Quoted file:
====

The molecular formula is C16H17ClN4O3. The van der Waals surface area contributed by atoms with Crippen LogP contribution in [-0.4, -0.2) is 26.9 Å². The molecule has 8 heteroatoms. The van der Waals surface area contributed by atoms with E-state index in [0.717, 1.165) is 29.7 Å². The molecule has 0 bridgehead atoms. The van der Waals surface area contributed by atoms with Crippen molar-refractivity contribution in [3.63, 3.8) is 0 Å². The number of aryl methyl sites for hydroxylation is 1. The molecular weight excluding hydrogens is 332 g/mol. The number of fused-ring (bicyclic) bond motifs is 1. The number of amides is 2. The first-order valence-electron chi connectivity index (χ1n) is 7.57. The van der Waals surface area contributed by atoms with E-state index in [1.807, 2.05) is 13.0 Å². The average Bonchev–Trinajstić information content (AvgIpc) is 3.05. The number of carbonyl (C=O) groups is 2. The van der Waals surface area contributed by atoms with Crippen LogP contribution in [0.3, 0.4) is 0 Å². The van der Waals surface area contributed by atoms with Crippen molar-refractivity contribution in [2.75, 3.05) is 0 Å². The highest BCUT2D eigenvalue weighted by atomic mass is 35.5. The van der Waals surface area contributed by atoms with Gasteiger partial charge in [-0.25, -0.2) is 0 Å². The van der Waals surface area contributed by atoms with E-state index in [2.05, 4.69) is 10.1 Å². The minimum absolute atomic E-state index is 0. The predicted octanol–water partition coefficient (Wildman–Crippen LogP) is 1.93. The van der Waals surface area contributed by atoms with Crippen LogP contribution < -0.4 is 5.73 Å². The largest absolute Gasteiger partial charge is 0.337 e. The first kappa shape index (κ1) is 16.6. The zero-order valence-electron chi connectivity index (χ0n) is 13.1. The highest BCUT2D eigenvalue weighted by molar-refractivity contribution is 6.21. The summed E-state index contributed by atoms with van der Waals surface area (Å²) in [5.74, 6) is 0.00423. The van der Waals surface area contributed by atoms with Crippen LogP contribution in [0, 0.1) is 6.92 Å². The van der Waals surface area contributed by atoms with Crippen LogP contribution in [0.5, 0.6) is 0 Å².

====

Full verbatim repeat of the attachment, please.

The molecular formula is C16H17ClN4O3. The van der Waals surface area contributed by atoms with Crippen LogP contribution in [-0.4, -0.2) is 26.9 Å². The molecule has 8 heteroatoms. The van der Waals surface area contributed by atoms with E-state index in [0.717, 1.165) is 29.7 Å². The molecule has 0 bridgehead atoms. The van der Waals surface area contributed by atoms with Crippen molar-refractivity contribution in [3.63, 3.8) is 0 Å². The number of aryl methyl sites for hydroxylation is 1. The molecular weight excluding hydrogens is 332 g/mol. The number of fused-ring (bicyclic) bond motifs is 1. The number of amides is 2. The first-order valence-electron chi connectivity index (χ1n) is 7.57. The van der Waals surface area contributed by atoms with E-state index in [1.807, 2.05) is 13.0 Å². The average Bonchev–Trinajstić information content (AvgIpc) is 3.05. The number of carbonyl (C=O) groups is 2. The van der Waals surface area contributed by atoms with Crippen LogP contribution in [0.3, 0.4) is 0 Å². The van der Waals surface area contributed by atoms with Crippen molar-refractivity contribution in [2.75, 3.05) is 0 Å². The highest BCUT2D eigenvalue weighted by atomic mass is 35.5. The van der Waals surface area contributed by atoms with Gasteiger partial charge in [-0.25, -0.2) is 0 Å². The van der Waals surface area contributed by atoms with E-state index in [2.05, 4.69) is 10.1 Å². The minimum absolute atomic E-state index is 0. The predicted octanol–water partition coefficient (Wildman–Crippen LogP) is 1.93. The van der Waals surface area contributed by atoms with Crippen LogP contribution < -0.4 is 5.73 Å². The largest absolute Gasteiger partial charge is 0.337 e. The first kappa shape index (κ1) is 16.6. The zero-order valence-electron chi connectivity index (χ0n) is 13.1. The highest BCUT2D eigenvalue weighted by molar-refractivity contribution is 6.21. The summed E-state index contributed by atoms with van der Waals surface area (Å²) in [5.74, 6) is 0.00423. The van der Waals surface area contributed by atoms with Crippen LogP contribution in [0, 0.1) is 6.92 Å². The van der Waals surface area contributed by atoms with Crippen LogP contribution in [0.5, 0.6) is 0 Å².